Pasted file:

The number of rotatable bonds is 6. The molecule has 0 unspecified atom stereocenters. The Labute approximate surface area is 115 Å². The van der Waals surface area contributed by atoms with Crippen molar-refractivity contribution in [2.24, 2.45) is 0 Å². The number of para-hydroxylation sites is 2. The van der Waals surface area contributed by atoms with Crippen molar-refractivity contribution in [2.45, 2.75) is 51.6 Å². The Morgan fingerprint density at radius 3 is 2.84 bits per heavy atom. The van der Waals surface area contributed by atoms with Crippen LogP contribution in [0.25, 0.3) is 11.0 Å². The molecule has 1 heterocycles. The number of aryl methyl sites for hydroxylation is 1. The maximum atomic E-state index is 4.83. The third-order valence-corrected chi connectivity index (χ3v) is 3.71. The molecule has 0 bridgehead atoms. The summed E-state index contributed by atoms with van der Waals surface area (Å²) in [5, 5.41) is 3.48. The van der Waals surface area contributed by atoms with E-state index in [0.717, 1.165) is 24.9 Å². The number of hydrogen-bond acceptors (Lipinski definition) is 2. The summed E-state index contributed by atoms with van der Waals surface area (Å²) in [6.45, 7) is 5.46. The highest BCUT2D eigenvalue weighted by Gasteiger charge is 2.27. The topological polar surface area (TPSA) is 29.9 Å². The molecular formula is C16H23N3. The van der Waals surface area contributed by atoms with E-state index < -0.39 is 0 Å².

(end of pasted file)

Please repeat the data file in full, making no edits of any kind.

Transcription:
The number of rotatable bonds is 6. The molecule has 0 unspecified atom stereocenters. The Labute approximate surface area is 115 Å². The van der Waals surface area contributed by atoms with Crippen molar-refractivity contribution in [2.24, 2.45) is 0 Å². The number of para-hydroxylation sites is 2. The van der Waals surface area contributed by atoms with Crippen molar-refractivity contribution in [2.45, 2.75) is 51.6 Å². The Morgan fingerprint density at radius 3 is 2.84 bits per heavy atom. The van der Waals surface area contributed by atoms with Crippen LogP contribution in [0.25, 0.3) is 11.0 Å². The molecule has 1 heterocycles. The number of aryl methyl sites for hydroxylation is 1. The maximum atomic E-state index is 4.83. The third-order valence-corrected chi connectivity index (χ3v) is 3.71. The molecule has 0 bridgehead atoms. The summed E-state index contributed by atoms with van der Waals surface area (Å²) in [5, 5.41) is 3.48. The van der Waals surface area contributed by atoms with E-state index in [0.717, 1.165) is 24.9 Å². The number of hydrogen-bond acceptors (Lipinski definition) is 2. The summed E-state index contributed by atoms with van der Waals surface area (Å²) in [6.45, 7) is 5.46. The highest BCUT2D eigenvalue weighted by Gasteiger charge is 2.27. The topological polar surface area (TPSA) is 29.9 Å². The molecular formula is C16H23N3. The van der Waals surface area contributed by atoms with E-state index < -0.39 is 0 Å².